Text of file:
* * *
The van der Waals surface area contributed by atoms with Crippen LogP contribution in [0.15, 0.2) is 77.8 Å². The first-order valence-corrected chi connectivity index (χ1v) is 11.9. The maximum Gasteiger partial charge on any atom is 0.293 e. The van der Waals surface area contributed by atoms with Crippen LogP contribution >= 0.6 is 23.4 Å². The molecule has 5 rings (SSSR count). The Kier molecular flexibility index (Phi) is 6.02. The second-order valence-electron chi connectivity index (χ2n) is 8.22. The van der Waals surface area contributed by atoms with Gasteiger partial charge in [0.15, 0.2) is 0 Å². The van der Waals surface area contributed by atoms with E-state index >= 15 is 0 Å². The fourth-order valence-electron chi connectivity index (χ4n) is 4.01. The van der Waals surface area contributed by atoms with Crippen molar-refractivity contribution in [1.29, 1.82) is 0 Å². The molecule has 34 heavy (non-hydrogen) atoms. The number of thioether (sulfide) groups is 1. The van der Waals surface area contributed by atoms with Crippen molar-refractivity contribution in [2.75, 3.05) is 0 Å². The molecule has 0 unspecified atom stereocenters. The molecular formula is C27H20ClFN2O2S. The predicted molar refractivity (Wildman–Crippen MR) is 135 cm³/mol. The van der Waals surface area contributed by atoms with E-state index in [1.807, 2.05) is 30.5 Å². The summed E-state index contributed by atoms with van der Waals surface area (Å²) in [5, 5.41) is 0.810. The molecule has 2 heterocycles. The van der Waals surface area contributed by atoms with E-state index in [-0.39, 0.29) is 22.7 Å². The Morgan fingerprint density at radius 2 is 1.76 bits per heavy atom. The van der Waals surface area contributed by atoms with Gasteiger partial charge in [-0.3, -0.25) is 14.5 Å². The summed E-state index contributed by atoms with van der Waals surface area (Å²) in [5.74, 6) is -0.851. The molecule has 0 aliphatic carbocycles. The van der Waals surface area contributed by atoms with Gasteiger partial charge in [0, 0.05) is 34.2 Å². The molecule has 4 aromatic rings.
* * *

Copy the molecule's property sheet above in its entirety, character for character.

The van der Waals surface area contributed by atoms with Crippen LogP contribution in [0.15, 0.2) is 77.8 Å². The first-order valence-corrected chi connectivity index (χ1v) is 11.9. The maximum Gasteiger partial charge on any atom is 0.293 e. The van der Waals surface area contributed by atoms with Crippen LogP contribution >= 0.6 is 23.4 Å². The molecule has 5 rings (SSSR count). The Kier molecular flexibility index (Phi) is 6.02. The second-order valence-electron chi connectivity index (χ2n) is 8.22. The van der Waals surface area contributed by atoms with Gasteiger partial charge in [0.15, 0.2) is 0 Å². The van der Waals surface area contributed by atoms with E-state index >= 15 is 0 Å². The fourth-order valence-electron chi connectivity index (χ4n) is 4.01. The van der Waals surface area contributed by atoms with Crippen molar-refractivity contribution in [1.29, 1.82) is 0 Å². The molecule has 34 heavy (non-hydrogen) atoms. The number of thioether (sulfide) groups is 1. The van der Waals surface area contributed by atoms with Crippen molar-refractivity contribution in [2.75, 3.05) is 0 Å². The molecule has 0 unspecified atom stereocenters. The molecular formula is C27H20ClFN2O2S. The predicted molar refractivity (Wildman–Crippen MR) is 135 cm³/mol. The van der Waals surface area contributed by atoms with E-state index in [1.807, 2.05) is 30.5 Å². The summed E-state index contributed by atoms with van der Waals surface area (Å²) in [5, 5.41) is 0.810. The molecule has 2 heterocycles. The van der Waals surface area contributed by atoms with E-state index in [-0.39, 0.29) is 22.7 Å². The Morgan fingerprint density at radius 2 is 1.76 bits per heavy atom. The van der Waals surface area contributed by atoms with Gasteiger partial charge in [-0.3, -0.25) is 14.5 Å². The summed E-state index contributed by atoms with van der Waals surface area (Å²) in [5.74, 6) is -0.851. The molecule has 0 aliphatic carbocycles. The van der Waals surface area contributed by atoms with Gasteiger partial charge in [0, 0.05) is 34.2 Å². The molecule has 4 aromatic rings.